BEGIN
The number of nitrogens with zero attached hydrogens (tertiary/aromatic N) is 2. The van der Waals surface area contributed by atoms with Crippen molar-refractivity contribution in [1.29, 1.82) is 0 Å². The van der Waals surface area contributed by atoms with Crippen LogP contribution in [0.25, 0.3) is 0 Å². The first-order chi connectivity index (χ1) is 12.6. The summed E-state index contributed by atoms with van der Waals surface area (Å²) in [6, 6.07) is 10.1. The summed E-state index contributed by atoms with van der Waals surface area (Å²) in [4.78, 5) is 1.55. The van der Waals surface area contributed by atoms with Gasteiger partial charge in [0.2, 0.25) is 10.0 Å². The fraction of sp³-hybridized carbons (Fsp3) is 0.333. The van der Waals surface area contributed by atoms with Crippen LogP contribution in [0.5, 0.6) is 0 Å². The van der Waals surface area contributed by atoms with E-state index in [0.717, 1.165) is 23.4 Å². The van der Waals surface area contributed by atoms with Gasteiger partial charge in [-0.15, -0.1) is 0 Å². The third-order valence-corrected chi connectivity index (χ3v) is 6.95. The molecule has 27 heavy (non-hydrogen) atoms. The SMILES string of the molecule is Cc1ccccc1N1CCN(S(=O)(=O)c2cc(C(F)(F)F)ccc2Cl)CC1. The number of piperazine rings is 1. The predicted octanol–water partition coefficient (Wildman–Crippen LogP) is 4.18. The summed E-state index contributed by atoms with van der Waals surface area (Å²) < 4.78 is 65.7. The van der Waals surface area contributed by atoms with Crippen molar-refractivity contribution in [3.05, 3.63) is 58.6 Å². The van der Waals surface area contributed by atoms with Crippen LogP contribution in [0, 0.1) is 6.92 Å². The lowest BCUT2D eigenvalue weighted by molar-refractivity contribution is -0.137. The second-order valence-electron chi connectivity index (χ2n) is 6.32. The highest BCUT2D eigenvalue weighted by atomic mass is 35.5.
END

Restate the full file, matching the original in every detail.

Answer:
The number of nitrogens with zero attached hydrogens (tertiary/aromatic N) is 2. The van der Waals surface area contributed by atoms with Crippen molar-refractivity contribution in [1.29, 1.82) is 0 Å². The van der Waals surface area contributed by atoms with Crippen LogP contribution in [0.25, 0.3) is 0 Å². The first-order chi connectivity index (χ1) is 12.6. The summed E-state index contributed by atoms with van der Waals surface area (Å²) in [6, 6.07) is 10.1. The summed E-state index contributed by atoms with van der Waals surface area (Å²) in [4.78, 5) is 1.55. The van der Waals surface area contributed by atoms with Gasteiger partial charge in [0.2, 0.25) is 10.0 Å². The fraction of sp³-hybridized carbons (Fsp3) is 0.333. The van der Waals surface area contributed by atoms with Crippen LogP contribution in [0.5, 0.6) is 0 Å². The van der Waals surface area contributed by atoms with E-state index in [0.717, 1.165) is 23.4 Å². The van der Waals surface area contributed by atoms with Gasteiger partial charge in [-0.15, -0.1) is 0 Å². The third-order valence-corrected chi connectivity index (χ3v) is 6.95. The molecule has 27 heavy (non-hydrogen) atoms. The SMILES string of the molecule is Cc1ccccc1N1CCN(S(=O)(=O)c2cc(C(F)(F)F)ccc2Cl)CC1. The number of piperazine rings is 1. The predicted octanol–water partition coefficient (Wildman–Crippen LogP) is 4.18. The summed E-state index contributed by atoms with van der Waals surface area (Å²) < 4.78 is 65.7. The van der Waals surface area contributed by atoms with Crippen molar-refractivity contribution in [3.05, 3.63) is 58.6 Å². The van der Waals surface area contributed by atoms with Crippen LogP contribution in [0, 0.1) is 6.92 Å². The lowest BCUT2D eigenvalue weighted by molar-refractivity contribution is -0.137. The second-order valence-electron chi connectivity index (χ2n) is 6.32. The highest BCUT2D eigenvalue weighted by atomic mass is 35.5.